The reality is, there are carnivores in nature. I just didn’t find any information, that I felt like I could trust, that showed me that I could feed my dog a vegan diet and my dog would be healthy. So, instead, we try to buy sustainably-produced, organic food that doesn’t come from the factory farms whose practices we oppose.
Going out to eat with others can be tough, but at least you’re on public, neutral ground. What do you do when you’re hosting non-vegan friends and family members in your home?
I do get grossed out by raw meat in my house. But, I don’t worry about things like cooking pre-made hamburgers on my grill, or my veggie burger being on the grill after that hamburger – because I’m sure that’s happening behind the scenes at restaurants when I go out to eat, anyway.
I just feel that it wouldn’t do anyone any good, me being so strict. With my parents, I feel like I’ve made some progress by getting my dad to switch to soy milk and my mom to only buy free-range chicken. Had I been coming at them with that kind of, “all or nothing,” “you can’t have meat at my house” attitude – that’s just rude. And, it’s going to turn people off.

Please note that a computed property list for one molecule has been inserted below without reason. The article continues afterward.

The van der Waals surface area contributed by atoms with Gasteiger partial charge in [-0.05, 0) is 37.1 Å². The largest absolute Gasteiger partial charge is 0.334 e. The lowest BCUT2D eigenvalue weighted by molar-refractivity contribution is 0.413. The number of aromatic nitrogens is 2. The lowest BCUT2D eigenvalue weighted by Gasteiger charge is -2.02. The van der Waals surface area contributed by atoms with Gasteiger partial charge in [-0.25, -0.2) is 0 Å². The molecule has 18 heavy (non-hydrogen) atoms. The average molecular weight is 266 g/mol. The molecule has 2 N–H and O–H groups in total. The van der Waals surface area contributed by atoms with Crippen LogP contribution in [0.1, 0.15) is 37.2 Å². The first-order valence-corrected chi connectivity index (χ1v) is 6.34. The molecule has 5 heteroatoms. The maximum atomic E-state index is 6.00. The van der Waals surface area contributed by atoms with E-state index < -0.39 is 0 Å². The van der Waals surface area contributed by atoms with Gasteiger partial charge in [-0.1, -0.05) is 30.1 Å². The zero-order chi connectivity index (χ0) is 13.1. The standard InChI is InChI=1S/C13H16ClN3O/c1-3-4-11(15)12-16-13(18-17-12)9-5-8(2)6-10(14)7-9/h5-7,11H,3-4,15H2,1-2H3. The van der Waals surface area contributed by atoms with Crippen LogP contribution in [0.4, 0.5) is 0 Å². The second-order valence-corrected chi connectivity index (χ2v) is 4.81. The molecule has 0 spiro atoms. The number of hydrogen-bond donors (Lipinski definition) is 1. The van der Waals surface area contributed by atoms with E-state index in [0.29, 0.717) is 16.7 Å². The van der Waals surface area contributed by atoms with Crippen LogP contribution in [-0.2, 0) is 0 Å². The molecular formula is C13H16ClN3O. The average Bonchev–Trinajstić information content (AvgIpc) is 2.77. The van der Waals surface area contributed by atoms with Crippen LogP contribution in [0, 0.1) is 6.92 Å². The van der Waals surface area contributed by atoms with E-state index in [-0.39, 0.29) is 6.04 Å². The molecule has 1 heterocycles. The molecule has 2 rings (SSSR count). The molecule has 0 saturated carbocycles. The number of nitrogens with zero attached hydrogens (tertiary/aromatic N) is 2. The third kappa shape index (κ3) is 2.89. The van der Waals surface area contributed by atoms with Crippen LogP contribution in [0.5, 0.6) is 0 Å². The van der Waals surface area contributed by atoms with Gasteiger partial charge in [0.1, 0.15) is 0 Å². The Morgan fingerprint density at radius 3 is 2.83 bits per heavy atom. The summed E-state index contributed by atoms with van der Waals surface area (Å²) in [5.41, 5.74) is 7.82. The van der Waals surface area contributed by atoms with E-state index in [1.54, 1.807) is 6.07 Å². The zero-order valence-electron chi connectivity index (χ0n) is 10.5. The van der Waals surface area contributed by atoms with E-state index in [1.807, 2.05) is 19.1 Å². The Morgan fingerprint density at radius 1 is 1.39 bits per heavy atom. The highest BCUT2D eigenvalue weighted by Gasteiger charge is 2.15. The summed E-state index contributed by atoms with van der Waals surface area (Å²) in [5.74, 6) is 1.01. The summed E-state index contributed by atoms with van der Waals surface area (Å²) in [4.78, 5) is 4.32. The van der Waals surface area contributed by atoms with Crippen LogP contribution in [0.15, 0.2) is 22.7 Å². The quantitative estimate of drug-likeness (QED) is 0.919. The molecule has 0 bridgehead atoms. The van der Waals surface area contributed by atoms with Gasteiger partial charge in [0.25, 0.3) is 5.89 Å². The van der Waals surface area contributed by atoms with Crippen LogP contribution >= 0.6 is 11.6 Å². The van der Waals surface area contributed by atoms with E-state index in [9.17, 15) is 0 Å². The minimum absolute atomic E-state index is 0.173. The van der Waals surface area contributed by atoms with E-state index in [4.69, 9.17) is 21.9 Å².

We all come to these decisions on our own. Nobody turned vegan because their family member preached to them to do it.
Converting to a plant-based diet often requires more cooking. What if someone doesn’t really have time for that?
Find one thing that is easy to make. Make a couple variations of that item, and have that be your “busy night” meal. My dish was stir-fry, with three different sauces that I could either buy or easily make. You can get frozen vegetables, get one or two fresh vegetables, add a pre-made sauce, and put it all over rice or noodles. It really doesn’t take that long.
If time is really a concern, there are plenty of options for vegan frozen meals. Or, you can order a pizza without cheese, and have a vegan cheese at home that you throw on there.
But, I think it’s worth it for your health – the extra ten minutes.
If you’ve got those ten extra minutes, stay tuned - Amy’s recipe for a Mexican Topopo (or “Volcano”) Salad is coming up!